Monday 19 March 2018

San Bernardino massacre: female shooter 'pledged allegiance to IS' on Facebook

San Bernardino Avenue, the scene of the mass shooting
San Bernardino Avenue, the scene of the mass shooting

The woman who helped her husband kill 14 people at a Christmas party for his co-workers pledged allegiance to Islamic State and its leader on Facebook using an alias, then deleted the messages before the attack, officials have said.

The disclosure about the online activities of Tashfeen Malik provided the first significant details suggesting the rampage carried out with her husband Syed Farook may have been a terrorist attack.

Malik, a Pakistani, went to the US last year on a fiancee visa before Farook married her in California. They had a six-month-old daughter.

Malik's alias on Facebook and specifics about her postings were not publicly disclosed by law enforcement officials.

An undated photo of San Bernardino shooting suspect Syed Rizwan Farook, 28, identified by American media
An undated photo of San Bernardino shooting suspect Syed Rizwan Farook, 28, identified by American media
San Bernardino Police Chief Jarrod Burguan (C) speaks at a news conferenece, informing the media, that the couple Syed Rizwan Farook, 28, and Tashfeen Malik, 27, were responsible for the shooting rampage REUTERS/Alex Gallardo

Malik reportedly expressed "admiration" for the IS leader on Facebook under the alias account, but there was no sign that anyone affiliated with IS communicated back to her and no signs of any operational instructions being conveyed.

The FBI is investigating this week's massacre in which a married couple killed 14 people in California as an "act of terrorism," an official said on Friday.

U.S. investigators are evaluating evidence that Malik, a Pakistani native who had been living in Saudi Arabia when she married Farook, had pledged allegiance to Islamic State leader Abu Bakr al-Baghdadi, two U.S. officials told Reuters. They said the finding, if confirmed, could be a "game changer" in the investigation, though another source cautioned there was no indication that there was no evidence Islamic State "even knew" who the shooters were.

"Based on the information and the facts as we know them, we are now investigating these horrific acts as an act of terrorism," David Bowdich, assistant director of the Federal Bureau of Investigation's Los Angeles office, told reporters. Investigators have determined that the Malik and Farook engaged in "extensive planning" before the attack, he said.

Farook, 28, had no criminal record and was not under scrutiny by local or federal law enforcement before the attacks. Friends knew him by his quick smile, his devotion to Islam and his earnest talk about cars he would restore.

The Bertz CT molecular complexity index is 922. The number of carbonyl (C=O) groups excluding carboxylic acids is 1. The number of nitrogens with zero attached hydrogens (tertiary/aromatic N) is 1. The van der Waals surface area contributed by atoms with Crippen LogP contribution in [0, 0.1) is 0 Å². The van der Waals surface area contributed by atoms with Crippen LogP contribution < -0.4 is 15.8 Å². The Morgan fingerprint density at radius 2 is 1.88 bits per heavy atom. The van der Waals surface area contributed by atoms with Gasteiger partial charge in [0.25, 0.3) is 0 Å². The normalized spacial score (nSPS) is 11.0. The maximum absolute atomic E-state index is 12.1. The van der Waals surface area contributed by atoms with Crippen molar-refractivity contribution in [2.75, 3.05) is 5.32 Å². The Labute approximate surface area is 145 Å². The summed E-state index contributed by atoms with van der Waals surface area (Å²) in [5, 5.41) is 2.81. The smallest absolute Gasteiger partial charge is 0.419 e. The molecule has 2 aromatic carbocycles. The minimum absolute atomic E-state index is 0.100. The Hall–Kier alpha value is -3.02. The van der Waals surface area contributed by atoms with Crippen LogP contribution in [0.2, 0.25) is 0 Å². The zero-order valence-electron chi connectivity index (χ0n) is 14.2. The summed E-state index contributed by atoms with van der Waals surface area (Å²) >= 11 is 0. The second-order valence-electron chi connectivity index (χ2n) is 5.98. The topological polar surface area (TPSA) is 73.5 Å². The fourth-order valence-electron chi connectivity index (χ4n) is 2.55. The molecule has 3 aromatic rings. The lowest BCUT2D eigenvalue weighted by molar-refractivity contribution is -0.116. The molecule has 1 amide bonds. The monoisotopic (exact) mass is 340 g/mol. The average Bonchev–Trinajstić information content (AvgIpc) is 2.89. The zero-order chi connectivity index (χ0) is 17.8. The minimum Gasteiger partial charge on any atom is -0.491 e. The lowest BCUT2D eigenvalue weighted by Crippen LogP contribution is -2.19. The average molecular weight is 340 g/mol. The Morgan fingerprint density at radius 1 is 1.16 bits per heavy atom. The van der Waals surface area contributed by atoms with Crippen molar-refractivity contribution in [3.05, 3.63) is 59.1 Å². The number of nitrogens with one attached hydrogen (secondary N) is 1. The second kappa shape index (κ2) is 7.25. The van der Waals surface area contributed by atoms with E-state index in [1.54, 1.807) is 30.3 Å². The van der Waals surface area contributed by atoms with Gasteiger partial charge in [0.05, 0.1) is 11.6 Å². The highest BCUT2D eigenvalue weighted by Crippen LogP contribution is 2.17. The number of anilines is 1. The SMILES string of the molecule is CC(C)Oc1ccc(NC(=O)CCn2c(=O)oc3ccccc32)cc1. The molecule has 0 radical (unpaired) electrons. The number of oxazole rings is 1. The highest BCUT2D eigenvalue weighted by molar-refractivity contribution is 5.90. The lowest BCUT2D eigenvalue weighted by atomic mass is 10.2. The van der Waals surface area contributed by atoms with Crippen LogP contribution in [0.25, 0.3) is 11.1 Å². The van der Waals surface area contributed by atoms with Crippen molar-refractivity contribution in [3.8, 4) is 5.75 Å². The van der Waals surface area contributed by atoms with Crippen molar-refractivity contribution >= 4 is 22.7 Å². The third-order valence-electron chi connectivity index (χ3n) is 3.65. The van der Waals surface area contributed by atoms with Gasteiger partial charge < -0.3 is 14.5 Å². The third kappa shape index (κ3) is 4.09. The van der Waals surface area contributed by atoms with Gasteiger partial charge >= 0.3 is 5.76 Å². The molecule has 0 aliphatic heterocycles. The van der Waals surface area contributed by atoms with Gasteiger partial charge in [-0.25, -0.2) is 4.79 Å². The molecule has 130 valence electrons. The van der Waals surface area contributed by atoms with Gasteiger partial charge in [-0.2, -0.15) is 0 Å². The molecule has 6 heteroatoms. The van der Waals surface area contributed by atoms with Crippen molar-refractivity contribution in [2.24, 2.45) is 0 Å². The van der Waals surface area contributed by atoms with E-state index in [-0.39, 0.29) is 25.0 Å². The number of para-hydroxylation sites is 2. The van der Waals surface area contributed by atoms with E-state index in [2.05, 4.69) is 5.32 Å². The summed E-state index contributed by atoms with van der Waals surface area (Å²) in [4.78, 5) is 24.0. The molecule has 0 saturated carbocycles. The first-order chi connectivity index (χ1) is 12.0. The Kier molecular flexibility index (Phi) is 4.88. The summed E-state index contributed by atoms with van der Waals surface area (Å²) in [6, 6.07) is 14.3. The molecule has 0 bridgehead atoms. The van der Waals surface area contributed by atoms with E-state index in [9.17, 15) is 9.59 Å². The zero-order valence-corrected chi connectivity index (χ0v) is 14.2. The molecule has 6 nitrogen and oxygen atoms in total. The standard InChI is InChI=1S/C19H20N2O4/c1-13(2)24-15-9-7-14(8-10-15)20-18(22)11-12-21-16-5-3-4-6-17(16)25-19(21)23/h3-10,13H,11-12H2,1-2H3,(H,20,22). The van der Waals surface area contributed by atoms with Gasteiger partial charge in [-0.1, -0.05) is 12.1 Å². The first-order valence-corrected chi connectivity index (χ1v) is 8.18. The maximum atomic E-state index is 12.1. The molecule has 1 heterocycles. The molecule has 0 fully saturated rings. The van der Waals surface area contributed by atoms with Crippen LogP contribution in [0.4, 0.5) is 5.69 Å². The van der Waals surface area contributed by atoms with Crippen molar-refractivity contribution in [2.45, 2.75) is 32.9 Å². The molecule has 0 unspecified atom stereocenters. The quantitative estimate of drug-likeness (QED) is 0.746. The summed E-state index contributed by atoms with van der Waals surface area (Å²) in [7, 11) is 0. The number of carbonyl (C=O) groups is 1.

They did not know he was busy with his wife building homemade bombs and stockpiling thousands of rounds of ammunition for a commando-style assault on a party of his co-workers that killed 14 and injured 21 in San Bernardino, California.

Authorities said the couple sprayed as many as 75 rounds into the room at a social care centre before fleeing. They died four hours later and two miles away during a furious gun battle with police.

The pair had more than 1,600 bullets when they were killed. Police said they also had 12 pipe bombs, tools to make more explosives, and well over 4,500 rounds of ammunition at home.

The dead ranged in age from 26 to 60. Among the 21 injured were two police officers hurt during the manhunt, authorities said. Two of the wounded remain in critical condition

Nearly all the dead and wounded were county employees.

Farook was born in Chicago on June 14 1987, to parents born in Pakistan. He was raised in southern California.

In July 2010, he was hired as a seasonal public employee and served until December that year, according to a work history supplied by the county. In January 2012, he was rehired as a trainee environmental health specialist before being promoted two years later. Among his job duties was inspecting restaurants.

The soft-spoken Farook was known to pray every day at San Bernardino's Dar Al Uloom Al Islamiyah mosque.

Fellow mosque goers said Farook abruptly stopped going to pray three weeks ago. Until then seemed happy and no one saw anything to make them think he was violent.

Farook told worshippers that he travelled to Mecca in Saudi Arabia last summer. They said he was gone about a month before returning to the US with his wife. Malik arrived on a visa for fiancees and with a Pakistani passport in July 2014, authorities said.

The two were married on August 16 2014, according to their marriage licence. Both listed their religion as Muslim. The couple had a six-month-old daughter who they dropped with relatives on Wednesday morning before the shooting.

Farhan Khan, Farook's brother-in-law, told NBC News that he had started the legal process to adopt the girl. He described Farook as a "bad person", but said he was not radical.

Farook legally bought two handguns used in the massacre and the two assault rifles were legally bought by someone else federal authorities wanted to question. That person's identity was not released.

Details about his upbringing are sparse.

He grew up in a turbulent home but later graduated from California State University, San Bernardino, with a degree in environmental health sciences in 2010.

Divorce records depicted a home divided by abuse. Farook's mother alleged in 2006 that her husband, also named Syed, attacked her while her children were present, dropped a TV on her and pushed her toward a car, according to records.

Press Association

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